Happy 130th birthday to the Arltunga goldfield, site of the first major European settlement in Central Australia. Eastern Arrernte people have lived in the region for thousands of years, but things changed forever when gold was reported by prospectors on a dry dusty creek bed in 1887, later known as Paddy’s Rockhole. And so they came, fortune seekers catching the train to Oodnadatta and then walking or riding along the Overland Telegraph Line towards the goldfield. It grew into a hectic little gold-mining town far bigger than Alice Springs was at the time. By 1905 a township was surveyed, with a well, store and hotel. But as activity on the field waned and gold became harder to come by, one by one the miners moved on. In 1913 the battery closed, and despite short-lived waves of interest over the next 50 years, today it is a ghost town.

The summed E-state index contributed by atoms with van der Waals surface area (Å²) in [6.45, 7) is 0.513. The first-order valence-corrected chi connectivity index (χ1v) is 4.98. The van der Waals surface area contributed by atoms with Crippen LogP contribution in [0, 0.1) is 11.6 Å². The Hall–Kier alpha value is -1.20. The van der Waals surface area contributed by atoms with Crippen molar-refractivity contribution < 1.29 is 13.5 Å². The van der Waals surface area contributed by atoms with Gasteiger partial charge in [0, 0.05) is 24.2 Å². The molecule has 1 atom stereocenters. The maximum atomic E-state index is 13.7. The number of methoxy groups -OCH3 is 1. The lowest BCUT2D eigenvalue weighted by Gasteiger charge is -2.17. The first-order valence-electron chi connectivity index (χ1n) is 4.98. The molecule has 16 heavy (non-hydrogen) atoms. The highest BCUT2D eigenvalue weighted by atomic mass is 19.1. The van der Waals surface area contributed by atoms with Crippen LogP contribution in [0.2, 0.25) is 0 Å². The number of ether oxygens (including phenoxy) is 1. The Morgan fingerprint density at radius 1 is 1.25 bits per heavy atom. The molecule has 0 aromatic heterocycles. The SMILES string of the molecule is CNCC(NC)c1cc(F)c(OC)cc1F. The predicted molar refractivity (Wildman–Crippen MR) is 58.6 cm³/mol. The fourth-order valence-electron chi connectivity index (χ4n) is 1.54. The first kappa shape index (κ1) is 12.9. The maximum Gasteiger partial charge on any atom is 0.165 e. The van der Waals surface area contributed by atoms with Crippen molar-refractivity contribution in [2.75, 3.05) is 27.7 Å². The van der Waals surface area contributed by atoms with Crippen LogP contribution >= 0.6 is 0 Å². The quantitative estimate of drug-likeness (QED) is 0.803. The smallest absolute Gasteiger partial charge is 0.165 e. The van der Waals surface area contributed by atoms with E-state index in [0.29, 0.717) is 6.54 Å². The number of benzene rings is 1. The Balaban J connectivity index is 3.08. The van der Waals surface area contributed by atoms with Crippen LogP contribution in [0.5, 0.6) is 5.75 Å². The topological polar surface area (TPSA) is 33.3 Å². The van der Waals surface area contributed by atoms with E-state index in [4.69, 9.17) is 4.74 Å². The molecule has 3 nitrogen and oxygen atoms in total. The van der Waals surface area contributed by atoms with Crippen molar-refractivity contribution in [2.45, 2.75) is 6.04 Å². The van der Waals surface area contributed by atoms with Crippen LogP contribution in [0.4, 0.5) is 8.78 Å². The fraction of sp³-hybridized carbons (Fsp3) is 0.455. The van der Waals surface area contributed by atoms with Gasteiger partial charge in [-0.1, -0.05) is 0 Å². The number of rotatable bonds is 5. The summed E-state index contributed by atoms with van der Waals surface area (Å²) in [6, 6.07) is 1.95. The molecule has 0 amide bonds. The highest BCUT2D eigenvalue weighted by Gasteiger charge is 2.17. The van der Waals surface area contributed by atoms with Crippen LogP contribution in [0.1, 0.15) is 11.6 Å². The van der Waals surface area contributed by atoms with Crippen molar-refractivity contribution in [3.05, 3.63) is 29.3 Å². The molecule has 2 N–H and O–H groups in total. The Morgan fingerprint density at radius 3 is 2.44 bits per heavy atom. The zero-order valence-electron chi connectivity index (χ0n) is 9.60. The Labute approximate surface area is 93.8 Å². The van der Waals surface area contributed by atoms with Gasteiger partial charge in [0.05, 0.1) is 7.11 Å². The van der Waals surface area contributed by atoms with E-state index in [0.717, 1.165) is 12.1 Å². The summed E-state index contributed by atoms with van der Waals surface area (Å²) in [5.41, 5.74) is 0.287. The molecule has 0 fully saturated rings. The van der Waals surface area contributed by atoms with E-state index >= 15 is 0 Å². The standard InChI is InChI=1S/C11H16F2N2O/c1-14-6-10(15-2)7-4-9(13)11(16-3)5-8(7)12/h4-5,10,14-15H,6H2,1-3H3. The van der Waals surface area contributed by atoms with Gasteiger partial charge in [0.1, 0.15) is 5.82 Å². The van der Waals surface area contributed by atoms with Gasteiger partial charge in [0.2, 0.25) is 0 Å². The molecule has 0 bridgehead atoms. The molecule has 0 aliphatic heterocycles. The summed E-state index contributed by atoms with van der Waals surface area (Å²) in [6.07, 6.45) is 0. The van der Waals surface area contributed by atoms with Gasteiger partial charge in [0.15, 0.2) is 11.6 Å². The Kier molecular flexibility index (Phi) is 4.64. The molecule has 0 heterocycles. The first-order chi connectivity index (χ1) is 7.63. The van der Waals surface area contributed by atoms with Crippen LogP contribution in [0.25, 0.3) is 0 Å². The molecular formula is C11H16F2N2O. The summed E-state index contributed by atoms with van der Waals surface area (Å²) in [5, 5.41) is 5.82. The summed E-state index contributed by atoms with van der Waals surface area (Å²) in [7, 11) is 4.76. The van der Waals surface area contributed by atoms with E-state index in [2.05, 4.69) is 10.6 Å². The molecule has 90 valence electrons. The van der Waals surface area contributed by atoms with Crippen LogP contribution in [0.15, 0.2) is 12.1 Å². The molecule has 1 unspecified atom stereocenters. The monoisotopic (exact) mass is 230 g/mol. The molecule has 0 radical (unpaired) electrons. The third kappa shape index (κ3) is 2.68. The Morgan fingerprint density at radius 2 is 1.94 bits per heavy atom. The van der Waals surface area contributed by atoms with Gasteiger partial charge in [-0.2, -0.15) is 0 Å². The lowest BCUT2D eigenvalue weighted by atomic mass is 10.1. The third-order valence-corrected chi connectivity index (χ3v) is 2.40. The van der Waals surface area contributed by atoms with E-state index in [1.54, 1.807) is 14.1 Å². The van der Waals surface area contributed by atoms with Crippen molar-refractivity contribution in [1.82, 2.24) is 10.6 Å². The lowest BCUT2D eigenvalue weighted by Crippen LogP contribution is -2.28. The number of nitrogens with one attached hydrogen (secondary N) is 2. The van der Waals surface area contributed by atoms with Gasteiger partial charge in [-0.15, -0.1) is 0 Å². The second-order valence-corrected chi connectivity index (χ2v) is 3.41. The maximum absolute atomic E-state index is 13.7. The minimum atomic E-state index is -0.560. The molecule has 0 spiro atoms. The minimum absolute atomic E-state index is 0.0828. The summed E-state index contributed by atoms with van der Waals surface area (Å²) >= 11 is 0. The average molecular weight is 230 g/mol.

Published: 29 October 2017

Picture: Battery Works, Arltunga [B 1435], State Library of South Australia

Forgotten Territory was a weekly photo column of historic images in the Northern Territory News which I curated from 2016 until 2019 supported by the collections of the Northern Territory Library and other cultural institutions around Australia, as well as local history Facebook groups. 

Click on the images to read the story behind the image.

Warning: May contain images of people who have died.

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These works were made on Arrernte, Larrakia, Gaddigal and Lenape land that was never ceded